Beer. People like beer. It is, unsurprisingly, the most popular alcoholic beverage in the world. In fact, beer is so popular that the only things we drink more of are water and tea (water's cousin). Made by monks and enjoyed by kings, it's a drink with a history as rich as a winter ale and as deep as the New Year's hangover.
There are as many varieties and flavours of beer as there are things to do while drinking it. We drink it from boots and steins, glasses, pints, and sleeves. We drink it in bars where we're supposed to, and on beaches where we aren't. Everyone's got their preference. And yet, despite the rich legacy and cultural significance of our (nearly) favourite drink, so much of what you'll find on the shelves on the liquor store is bland, boring, and uninspired.
Luckily, there is an under-appreciated force of dedicated people who refuse to see beer washed away in the sea of commercial mediocrity. All across the city and the province, you'll find independent microbreweries carrying on the ancient tradition of indulging imbibers with befuddling beverages. These beers are often available unfiltered on tap or in growlers, meaning you get to enjoy the flavours in all their complexity. There's a a few established breweries across the city and newcomers always rearing their heads. If you haven't tried them, now's the time. So here's to the underdogs who overachieve: Vancouver's best craft beers.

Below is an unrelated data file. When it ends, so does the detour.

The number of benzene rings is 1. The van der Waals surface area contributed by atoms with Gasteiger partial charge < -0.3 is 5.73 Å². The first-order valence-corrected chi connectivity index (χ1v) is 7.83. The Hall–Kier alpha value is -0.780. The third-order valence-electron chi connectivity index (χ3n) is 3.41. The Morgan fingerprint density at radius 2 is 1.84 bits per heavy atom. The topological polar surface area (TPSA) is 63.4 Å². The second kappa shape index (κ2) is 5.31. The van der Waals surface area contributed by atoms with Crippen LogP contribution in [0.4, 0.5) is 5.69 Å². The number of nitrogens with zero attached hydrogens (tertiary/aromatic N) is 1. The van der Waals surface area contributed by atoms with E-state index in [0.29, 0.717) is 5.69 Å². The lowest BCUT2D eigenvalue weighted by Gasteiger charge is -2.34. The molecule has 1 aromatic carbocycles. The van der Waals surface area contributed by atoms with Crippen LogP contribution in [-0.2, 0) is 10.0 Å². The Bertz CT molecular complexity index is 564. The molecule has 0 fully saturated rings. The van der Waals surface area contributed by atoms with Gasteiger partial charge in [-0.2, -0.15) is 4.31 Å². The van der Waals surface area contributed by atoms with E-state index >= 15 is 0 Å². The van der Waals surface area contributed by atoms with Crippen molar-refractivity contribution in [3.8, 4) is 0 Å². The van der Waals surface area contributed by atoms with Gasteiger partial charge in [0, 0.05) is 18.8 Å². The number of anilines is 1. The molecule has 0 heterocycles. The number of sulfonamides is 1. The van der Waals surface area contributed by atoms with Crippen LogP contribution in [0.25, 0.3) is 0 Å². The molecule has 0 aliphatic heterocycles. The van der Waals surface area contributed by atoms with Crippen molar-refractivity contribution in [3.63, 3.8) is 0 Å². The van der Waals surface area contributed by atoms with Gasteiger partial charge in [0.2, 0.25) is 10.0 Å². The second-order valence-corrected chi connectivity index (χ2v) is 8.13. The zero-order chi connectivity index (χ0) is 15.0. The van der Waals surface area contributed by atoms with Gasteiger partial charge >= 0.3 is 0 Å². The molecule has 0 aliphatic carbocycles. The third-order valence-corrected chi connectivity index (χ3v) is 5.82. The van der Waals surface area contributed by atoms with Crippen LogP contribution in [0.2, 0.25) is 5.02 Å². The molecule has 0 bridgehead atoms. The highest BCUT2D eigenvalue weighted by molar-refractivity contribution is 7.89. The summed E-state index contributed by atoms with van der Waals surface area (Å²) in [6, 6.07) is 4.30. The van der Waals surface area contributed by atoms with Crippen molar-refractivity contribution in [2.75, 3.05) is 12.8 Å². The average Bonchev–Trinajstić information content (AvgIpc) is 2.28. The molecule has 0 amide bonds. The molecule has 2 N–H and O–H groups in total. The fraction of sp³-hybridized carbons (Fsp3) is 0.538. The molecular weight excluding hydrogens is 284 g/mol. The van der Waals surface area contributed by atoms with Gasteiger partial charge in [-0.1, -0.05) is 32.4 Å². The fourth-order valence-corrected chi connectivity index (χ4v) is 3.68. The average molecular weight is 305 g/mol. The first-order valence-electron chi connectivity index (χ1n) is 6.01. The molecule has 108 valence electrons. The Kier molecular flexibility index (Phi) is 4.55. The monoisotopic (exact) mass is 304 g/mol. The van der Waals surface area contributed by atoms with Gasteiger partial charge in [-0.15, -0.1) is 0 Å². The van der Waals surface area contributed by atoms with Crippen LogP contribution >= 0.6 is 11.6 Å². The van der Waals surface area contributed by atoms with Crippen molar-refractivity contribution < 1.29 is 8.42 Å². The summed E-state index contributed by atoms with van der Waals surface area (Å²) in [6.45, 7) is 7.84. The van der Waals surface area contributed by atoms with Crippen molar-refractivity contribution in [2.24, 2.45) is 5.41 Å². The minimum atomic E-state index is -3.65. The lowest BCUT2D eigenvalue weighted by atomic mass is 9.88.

Storm in Rain City
A long-time favourite among Vancouver beer snobs, Storm Brewing has been cranking out the good stuff since 1995. Like all great brewers, owner and brewmaster James Walton takes inspiration from the great beer makers of yesterday's Europe. Like any worthy microbrewery, Storm produces unfiltered, additive-free beer in small batches, available on tap in bars across Vancouver — beer the way it's meant to be drunk.
Storm is particularly popular in the East Side. It can be found on offer up and down Commercial Drive. This, of course, is quite fitting, as Storm Brewing itself is found in the characteristically East-Van neighbourhood. And it's a characteristically East-Van brewery, with beers like the famous Hurricane IPA or the Black Plague Stout. Dark in name and dark in flavour, the Black Plague Stout is named for "pioneering plague fighters" who apparently survived the catastrophic pandemic by drinking beer instead of water. (As an interesting side note, fear of drinking water is why American folk hero Johnny Appleseed planted so many apple trees: so settlers could make hard cider.)